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Human Ecology Review: Volume 23, Number 2

Meaning in Human Ecology1

Philip J. Stewart

Commonwealth Forestry Institute

University of Oxford, Oxford, United Kingdom

No one would describe the elephant without its trunk nor the kangaroo without its jump, yet much of what passes for scientific description of our species ignores its most striking feature—an extraordinary capacity for finding and making patterns. Of special importance is the peculiar pattern of relationships between patterns that is called meaning.

The word “meaning” is commonly thought of as referring in its strict sense only to language; expressions like “the meaning of a certain smile” or, still more, “the meaning of your life” are regarded as metaphor. However, linguistic meaning is only a special case; more generally, meaning can be defined as the association in a nervous system of certain patterns (signs) with others that they call up (referents). However, this definition seems to cover the whole of mental life, for the whole content of our minds is made up of the association of patterns. More precision is needed.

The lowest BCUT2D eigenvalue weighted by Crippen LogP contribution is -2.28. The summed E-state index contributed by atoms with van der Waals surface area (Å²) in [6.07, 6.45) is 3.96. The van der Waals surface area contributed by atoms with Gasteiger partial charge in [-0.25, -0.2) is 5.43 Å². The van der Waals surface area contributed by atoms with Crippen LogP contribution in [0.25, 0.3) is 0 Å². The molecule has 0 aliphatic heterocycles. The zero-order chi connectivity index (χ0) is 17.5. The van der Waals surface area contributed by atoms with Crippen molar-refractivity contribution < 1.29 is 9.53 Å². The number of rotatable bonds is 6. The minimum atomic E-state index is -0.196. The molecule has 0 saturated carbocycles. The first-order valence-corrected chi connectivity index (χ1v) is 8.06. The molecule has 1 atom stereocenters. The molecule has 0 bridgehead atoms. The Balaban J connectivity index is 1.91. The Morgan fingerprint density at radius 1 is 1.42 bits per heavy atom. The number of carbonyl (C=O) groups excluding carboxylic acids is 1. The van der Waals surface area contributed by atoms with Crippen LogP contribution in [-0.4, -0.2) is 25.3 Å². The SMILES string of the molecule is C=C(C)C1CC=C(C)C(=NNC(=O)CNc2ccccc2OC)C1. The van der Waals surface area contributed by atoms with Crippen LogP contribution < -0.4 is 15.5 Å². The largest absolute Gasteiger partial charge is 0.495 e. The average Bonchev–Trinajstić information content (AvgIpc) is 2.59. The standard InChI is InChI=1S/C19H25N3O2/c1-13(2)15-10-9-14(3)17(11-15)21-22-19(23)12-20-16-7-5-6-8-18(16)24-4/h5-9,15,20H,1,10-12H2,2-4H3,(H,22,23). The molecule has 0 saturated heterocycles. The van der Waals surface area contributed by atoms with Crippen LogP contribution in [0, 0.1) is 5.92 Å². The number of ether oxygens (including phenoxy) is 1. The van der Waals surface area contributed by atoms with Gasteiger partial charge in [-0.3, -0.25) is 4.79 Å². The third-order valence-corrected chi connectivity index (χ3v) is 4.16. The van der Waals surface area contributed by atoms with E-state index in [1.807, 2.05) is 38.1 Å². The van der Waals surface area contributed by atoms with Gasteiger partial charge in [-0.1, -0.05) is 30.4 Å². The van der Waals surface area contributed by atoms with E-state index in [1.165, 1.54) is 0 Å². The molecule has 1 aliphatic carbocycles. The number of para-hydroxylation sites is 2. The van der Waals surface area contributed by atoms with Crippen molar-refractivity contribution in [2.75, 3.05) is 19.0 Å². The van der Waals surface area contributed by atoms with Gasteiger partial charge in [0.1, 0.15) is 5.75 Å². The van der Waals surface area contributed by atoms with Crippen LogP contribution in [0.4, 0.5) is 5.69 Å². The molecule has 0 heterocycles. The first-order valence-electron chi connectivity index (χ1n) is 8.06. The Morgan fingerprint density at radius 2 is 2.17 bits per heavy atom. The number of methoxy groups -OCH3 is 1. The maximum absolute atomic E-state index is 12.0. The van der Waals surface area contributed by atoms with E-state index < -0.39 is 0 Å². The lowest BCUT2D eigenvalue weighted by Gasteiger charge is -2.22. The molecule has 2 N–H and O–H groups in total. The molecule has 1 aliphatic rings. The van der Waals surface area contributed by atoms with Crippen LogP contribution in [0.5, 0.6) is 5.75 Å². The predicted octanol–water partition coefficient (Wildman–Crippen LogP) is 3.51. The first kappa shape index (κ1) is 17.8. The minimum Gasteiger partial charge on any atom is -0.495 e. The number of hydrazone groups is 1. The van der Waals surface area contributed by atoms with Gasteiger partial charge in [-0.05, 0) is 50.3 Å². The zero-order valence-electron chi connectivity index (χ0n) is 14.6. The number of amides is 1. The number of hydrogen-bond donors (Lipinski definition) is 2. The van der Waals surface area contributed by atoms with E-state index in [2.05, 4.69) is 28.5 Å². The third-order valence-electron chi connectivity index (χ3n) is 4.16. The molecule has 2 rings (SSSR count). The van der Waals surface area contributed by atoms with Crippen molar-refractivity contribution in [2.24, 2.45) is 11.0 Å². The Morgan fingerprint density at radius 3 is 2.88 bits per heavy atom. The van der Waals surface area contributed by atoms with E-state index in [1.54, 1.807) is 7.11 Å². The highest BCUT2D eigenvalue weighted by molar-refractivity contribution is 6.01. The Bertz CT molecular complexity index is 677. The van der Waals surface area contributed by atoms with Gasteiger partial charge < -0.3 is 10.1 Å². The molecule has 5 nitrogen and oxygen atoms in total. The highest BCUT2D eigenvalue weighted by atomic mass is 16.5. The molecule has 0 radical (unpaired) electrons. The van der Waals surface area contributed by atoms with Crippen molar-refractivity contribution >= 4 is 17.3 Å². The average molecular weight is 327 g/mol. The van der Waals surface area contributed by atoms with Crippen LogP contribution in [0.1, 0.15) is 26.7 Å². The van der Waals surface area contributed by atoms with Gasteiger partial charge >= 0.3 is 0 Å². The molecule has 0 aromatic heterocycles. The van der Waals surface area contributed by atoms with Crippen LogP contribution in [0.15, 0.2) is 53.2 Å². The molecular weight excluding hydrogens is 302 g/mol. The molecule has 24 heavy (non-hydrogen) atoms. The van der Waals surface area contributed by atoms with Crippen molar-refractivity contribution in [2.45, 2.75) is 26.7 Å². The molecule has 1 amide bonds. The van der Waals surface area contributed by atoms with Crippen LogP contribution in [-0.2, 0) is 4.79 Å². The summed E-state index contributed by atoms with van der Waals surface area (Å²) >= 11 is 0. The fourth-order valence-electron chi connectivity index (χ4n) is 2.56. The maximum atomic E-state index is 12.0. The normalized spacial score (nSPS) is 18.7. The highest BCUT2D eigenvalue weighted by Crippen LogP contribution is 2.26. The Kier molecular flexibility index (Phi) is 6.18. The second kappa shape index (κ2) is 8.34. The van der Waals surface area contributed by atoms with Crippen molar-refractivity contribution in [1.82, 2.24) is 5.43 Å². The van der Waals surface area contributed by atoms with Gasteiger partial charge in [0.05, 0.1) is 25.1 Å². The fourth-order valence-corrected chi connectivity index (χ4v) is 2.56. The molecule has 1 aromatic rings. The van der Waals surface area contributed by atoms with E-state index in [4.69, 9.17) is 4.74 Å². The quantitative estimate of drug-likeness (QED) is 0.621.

At its elementary level, meaning is simply part of the process by which any organism with a nervous system knows its environment. Certain patterns are found to recur regularly in association with others, of which they become the signs. In this way, for example, the experienced lion knows where its prey are, not by seeing them directly but by finding the signs of their passage. In so far as the patterns are naturally connected, this may be called inherent meaning. In a sense we never perceive anything but signs, inferring from patterns of light and sound, scent and touch, the objects we thus suppose to underlie them. Even at this level, there is a syntax of signs, two or more coming together to mean what none of them would mean separately. Thus, for example, the lion learns the combination of patterns that make up a waterhole and mean game.

Inherent meanings are all around waiting to be learned, and the mature adults of a given species end up by learning all or most of those that enable them to survive. In many species much of the repertoire is genetically transmitted. The higher animals, however, learn many signs in the course of their life, and this enables them also to pick up what may be called accidental meanings, where there is no natural or necessary connection between signs and referent. There is of course no hard and fast frontier between inherent and accidental; the extent to which patterns are associated varies continuously from totally to not at all.